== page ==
Historically, the LDS church endorsed reparative therapies and other strategies whereby many members unsuccessfully tried to change their sexual orientation. With the backdrop of these practices and policies, the LDS Church has not been a safe haven for LGBTQ members, many of whom have suffered physically, emotionally and spiritually. Through the years the church has also witnessed high rates of suicide and homelessness among their LGBTQ youth. As a result of the recent policy changes, our concern for the well-being of LGBTQ members and their children and families is exacerbated.
The MMHA Board of Directors encourages both general and local leaders to be mindful and sensitive to the needs of LGBTQ members and their families. We encourage clinical and educator members of MMHA to prepare themselves to be spokespersons who advocate for LDS LBGTQ mental health. We encourage all mental health providers who are working with the LDS population to be aware of these issues and how they may impact a client’s mental health and well-being.
We encourage the general LDS membership to be loving, kind and sensitive to the needs of LGBTQ members (remembering that many are closeted) as they discuss these issues in their congregations, on-line communities and families. As with leaders, we should all familiarize ourselves with warning signs of suicide and suicide prevention resources.
National Suicide Prevention Lifeline: (800) 273-8255
Trevor Project: (866) 488-7386
Trans Lifeline: (877) 565-8860
February 19, 2016
The Mormon Mental Health Association (MMHA) supports the right of all committed couples and their families to equal legal benefits, protection, and responsibility in civil society. Therefore, we welcome the recent decision SCOTUS made regarding same sex marriage in the United States (June 2015). We encourage government officials at any local, state, national or international level who have not already done so, to move towards the civil rights of all their citizens.
September 10, 2015
The Mormon Mental Health Association (MMHA) takes the same position as every major psychological association on same sex orientation: it is not a mental disorder. Therefore, sexual orientation in of itself does not require treatment or intervention.
In fact, the MMHA takes a position against any therapy modalities, which have been developed to change, alter or reduce sexual orientation - usually referred to as Reparative or Conversion Therapy. Clinicians who sign the “Code of Ethics” of MMHA already agree not to engage in such practices. Oregon, California, New Jersey, Illinois and Washington, D.C. prohibit the practice of conversion therapy and just recently (June 2015) a New Jersey court ruled that this practice violated the Consumer Fraud Protection Act.
These therapy modalities tend to mostly take place within religious or conservative populations and communities. Therefore, we are concerned for the Mormon public, church leadership, parents and fellow clinicians as we strive to honor our shared faith and values while remaining educated and providing adequate and helpful services. In this spirit we share the following:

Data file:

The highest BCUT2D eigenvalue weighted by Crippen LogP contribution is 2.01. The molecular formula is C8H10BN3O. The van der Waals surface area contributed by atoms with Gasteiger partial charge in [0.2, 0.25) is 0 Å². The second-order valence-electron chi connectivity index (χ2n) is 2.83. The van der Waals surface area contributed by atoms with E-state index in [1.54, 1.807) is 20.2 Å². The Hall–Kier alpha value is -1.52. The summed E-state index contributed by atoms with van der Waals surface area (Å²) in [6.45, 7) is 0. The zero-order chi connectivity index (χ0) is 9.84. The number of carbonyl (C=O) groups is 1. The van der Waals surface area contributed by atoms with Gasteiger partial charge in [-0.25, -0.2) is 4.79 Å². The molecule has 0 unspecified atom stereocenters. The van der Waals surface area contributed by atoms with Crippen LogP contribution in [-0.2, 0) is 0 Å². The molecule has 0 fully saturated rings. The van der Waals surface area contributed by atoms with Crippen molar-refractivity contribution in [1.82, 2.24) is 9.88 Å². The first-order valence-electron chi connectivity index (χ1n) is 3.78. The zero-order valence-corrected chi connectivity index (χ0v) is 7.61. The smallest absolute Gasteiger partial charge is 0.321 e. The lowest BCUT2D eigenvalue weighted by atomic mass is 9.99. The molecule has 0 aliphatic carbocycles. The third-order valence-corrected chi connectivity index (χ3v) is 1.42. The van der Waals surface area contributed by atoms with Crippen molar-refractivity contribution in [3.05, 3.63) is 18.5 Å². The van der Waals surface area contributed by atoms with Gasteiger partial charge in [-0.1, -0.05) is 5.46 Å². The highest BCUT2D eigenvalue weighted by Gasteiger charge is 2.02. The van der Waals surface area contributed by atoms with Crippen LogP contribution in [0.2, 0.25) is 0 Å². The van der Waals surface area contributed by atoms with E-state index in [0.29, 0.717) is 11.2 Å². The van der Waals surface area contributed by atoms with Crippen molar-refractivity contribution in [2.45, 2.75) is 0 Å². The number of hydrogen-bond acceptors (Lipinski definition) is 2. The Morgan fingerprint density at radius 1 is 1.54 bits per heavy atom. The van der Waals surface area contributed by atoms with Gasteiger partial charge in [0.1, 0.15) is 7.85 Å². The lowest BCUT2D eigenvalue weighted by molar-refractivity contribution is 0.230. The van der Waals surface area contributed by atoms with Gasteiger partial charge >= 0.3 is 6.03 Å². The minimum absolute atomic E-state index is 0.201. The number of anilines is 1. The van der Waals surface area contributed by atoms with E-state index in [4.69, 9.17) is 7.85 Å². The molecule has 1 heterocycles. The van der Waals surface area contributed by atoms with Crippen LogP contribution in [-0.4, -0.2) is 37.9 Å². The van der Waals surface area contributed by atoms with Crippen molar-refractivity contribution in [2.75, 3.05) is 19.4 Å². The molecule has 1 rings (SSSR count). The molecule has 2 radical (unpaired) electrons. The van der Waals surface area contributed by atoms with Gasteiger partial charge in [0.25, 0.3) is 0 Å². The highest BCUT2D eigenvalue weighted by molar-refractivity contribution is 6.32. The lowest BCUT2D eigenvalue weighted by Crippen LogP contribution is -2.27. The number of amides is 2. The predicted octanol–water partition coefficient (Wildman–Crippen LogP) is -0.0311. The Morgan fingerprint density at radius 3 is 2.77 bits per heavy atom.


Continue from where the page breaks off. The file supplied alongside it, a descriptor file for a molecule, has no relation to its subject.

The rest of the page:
Due to the harmful nature of reparative/conversion therapy, the MMHA calls upon parents to not seek these services for their children, on leaders* to not refer to such services and on therapists to not engage in this practice or associate with clinics who promote it. It also encourages government officials at any local, state, national or international level to ban its use.
*Referring congregants to conversion/reparative therapy or anything similar to it, would be a referral that is considered inconsistent with the LDS church handbook of instruction which states: "Local leaders should advise members . . . to consult with competent professional practitioners who are licensed in the countries where they practice" and should not use services "that are ethically or legally questionable".
August 23, 2015
As church members and leaders deal with and react to the recent ruling of the United States Supreme Court in regards to same-sex marriage (specifically the letter from the church that is to be read to US and Canada membership), the MMHA would like to make the following statement:
We are concerned for the potential increased suicide risk for LGBTQ members of our congregations when the official response from the Church of Jesus Christ of Latter-day Saints will be read out loud in the coming weeks. We encourage leaders to follow the reading of the letter with a statement clarifying that regardless of where members stand on the political issues of our time, ALL are welcome and needed in our congregations. We encourage leaders to be mindful presiders of upcoming Fast and Testimony Meetings, Sunday School discussions and any other meetings where members may make comments that could be hurtful to those struggling and take protective measures to interrupt or correct such comments in loving ways. We urge all members and leaders to familiarize themselves with the materials of the Family Acceptance Project, which is a valuable resource for families, wards and stakes in helping with education and reducing suicide risk in a way that is respectful of the Church's stance and gospel principles.
July 4, 2015